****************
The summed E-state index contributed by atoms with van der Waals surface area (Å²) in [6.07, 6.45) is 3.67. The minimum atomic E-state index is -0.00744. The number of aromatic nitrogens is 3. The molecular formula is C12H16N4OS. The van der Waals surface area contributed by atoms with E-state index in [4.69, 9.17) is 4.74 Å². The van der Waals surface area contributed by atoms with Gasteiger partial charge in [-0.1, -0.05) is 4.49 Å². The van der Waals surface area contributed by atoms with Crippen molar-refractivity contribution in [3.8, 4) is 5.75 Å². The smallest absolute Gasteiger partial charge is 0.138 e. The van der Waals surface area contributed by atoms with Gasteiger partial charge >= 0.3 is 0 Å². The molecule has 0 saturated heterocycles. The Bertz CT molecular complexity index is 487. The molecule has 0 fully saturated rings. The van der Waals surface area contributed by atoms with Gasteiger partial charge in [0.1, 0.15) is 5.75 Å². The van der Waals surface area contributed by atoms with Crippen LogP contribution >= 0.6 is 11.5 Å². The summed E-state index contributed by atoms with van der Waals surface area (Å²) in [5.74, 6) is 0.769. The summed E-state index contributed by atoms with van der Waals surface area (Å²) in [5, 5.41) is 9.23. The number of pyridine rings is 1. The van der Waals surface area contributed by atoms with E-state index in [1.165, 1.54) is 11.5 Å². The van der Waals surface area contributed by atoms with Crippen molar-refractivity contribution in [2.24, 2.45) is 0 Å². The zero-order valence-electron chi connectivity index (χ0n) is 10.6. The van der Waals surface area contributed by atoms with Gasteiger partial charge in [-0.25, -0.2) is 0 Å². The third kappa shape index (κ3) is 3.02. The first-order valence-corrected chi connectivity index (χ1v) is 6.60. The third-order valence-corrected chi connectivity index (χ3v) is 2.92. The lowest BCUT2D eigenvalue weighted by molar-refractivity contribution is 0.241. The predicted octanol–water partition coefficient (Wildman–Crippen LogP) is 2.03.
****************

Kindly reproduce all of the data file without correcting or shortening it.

The summed E-state index contributed by atoms with van der Waals surface area (Å²) in [6.07, 6.45) is 3.67. The minimum atomic E-state index is -0.00744. The number of aromatic nitrogens is 3. The molecular formula is C12H16N4OS. The van der Waals surface area contributed by atoms with E-state index in [4.69, 9.17) is 4.74 Å². The van der Waals surface area contributed by atoms with Gasteiger partial charge in [-0.1, -0.05) is 4.49 Å². The van der Waals surface area contributed by atoms with Crippen molar-refractivity contribution in [3.8, 4) is 5.75 Å². The smallest absolute Gasteiger partial charge is 0.138 e. The van der Waals surface area contributed by atoms with Gasteiger partial charge >= 0.3 is 0 Å². The molecule has 0 saturated heterocycles. The Bertz CT molecular complexity index is 487. The molecule has 0 fully saturated rings. The van der Waals surface area contributed by atoms with Gasteiger partial charge in [0.1, 0.15) is 5.75 Å². The van der Waals surface area contributed by atoms with Crippen LogP contribution >= 0.6 is 11.5 Å². The summed E-state index contributed by atoms with van der Waals surface area (Å²) in [5.74, 6) is 0.769. The summed E-state index contributed by atoms with van der Waals surface area (Å²) in [5, 5.41) is 9.23. The number of pyridine rings is 1. The van der Waals surface area contributed by atoms with E-state index in [1.165, 1.54) is 11.5 Å². The van der Waals surface area contributed by atoms with Crippen molar-refractivity contribution in [2.24, 2.45) is 0 Å². The zero-order valence-electron chi connectivity index (χ0n) is 10.6. The van der Waals surface area contributed by atoms with Gasteiger partial charge in [-0.25, -0.2) is 0 Å². The third kappa shape index (κ3) is 3.02. The first-order valence-corrected chi connectivity index (χ1v) is 6.60. The third-order valence-corrected chi connectivity index (χ3v) is 2.92. The lowest BCUT2D eigenvalue weighted by molar-refractivity contribution is 0.241. The predicted octanol–water partition coefficient (Wildman–Crippen LogP) is 2.03.